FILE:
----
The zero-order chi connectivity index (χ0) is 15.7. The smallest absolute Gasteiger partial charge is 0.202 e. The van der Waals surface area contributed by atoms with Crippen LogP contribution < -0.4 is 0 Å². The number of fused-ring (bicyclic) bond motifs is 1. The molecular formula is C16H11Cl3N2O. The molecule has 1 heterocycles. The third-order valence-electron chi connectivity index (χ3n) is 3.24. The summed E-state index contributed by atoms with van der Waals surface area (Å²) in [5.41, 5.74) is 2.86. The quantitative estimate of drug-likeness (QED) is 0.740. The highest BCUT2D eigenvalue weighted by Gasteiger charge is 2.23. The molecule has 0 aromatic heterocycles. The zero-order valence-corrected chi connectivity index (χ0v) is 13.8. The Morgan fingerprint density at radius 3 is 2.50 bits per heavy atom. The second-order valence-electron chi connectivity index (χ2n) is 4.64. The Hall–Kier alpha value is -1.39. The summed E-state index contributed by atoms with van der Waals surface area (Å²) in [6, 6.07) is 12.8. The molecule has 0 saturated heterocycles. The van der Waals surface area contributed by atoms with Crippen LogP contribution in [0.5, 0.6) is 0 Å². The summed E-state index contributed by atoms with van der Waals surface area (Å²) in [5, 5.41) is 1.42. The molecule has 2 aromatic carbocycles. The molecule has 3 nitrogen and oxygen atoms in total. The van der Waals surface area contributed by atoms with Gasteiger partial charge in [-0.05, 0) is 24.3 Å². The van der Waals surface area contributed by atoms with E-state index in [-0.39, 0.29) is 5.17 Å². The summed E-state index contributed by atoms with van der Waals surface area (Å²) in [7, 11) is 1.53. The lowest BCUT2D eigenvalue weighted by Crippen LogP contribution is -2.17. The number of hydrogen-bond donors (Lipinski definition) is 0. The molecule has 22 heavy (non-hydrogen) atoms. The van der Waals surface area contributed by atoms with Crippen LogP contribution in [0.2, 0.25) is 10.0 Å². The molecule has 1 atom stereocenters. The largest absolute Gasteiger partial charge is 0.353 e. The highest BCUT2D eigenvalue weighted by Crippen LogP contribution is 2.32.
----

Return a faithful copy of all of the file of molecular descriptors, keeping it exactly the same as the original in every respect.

The zero-order chi connectivity index (χ0) is 15.7. The smallest absolute Gasteiger partial charge is 0.202 e. The van der Waals surface area contributed by atoms with Crippen LogP contribution < -0.4 is 0 Å². The number of fused-ring (bicyclic) bond motifs is 1. The molecular formula is C16H11Cl3N2O. The molecule has 1 heterocycles. The third-order valence-electron chi connectivity index (χ3n) is 3.24. The summed E-state index contributed by atoms with van der Waals surface area (Å²) in [5.41, 5.74) is 2.86. The quantitative estimate of drug-likeness (QED) is 0.740. The highest BCUT2D eigenvalue weighted by Gasteiger charge is 2.23. The molecule has 0 aromatic heterocycles. The zero-order valence-corrected chi connectivity index (χ0v) is 13.8. The Morgan fingerprint density at radius 3 is 2.50 bits per heavy atom. The second-order valence-electron chi connectivity index (χ2n) is 4.64. The Hall–Kier alpha value is -1.39. The summed E-state index contributed by atoms with van der Waals surface area (Å²) in [6, 6.07) is 12.8. The molecule has 0 saturated heterocycles. The van der Waals surface area contributed by atoms with Crippen LogP contribution in [0.5, 0.6) is 0 Å². The summed E-state index contributed by atoms with van der Waals surface area (Å²) in [5, 5.41) is 1.42. The molecule has 2 aromatic carbocycles. The molecule has 3 nitrogen and oxygen atoms in total. The van der Waals surface area contributed by atoms with Gasteiger partial charge in [-0.05, 0) is 24.3 Å². The van der Waals surface area contributed by atoms with E-state index in [-0.39, 0.29) is 5.17 Å². The summed E-state index contributed by atoms with van der Waals surface area (Å²) in [7, 11) is 1.53. The lowest BCUT2D eigenvalue weighted by Crippen LogP contribution is -2.17. The number of hydrogen-bond donors (Lipinski definition) is 0. The molecule has 22 heavy (non-hydrogen) atoms. The van der Waals surface area contributed by atoms with Crippen LogP contribution in [0.2, 0.25) is 10.0 Å². The molecule has 1 atom stereocenters. The largest absolute Gasteiger partial charge is 0.353 e. The highest BCUT2D eigenvalue weighted by Crippen LogP contribution is 2.32.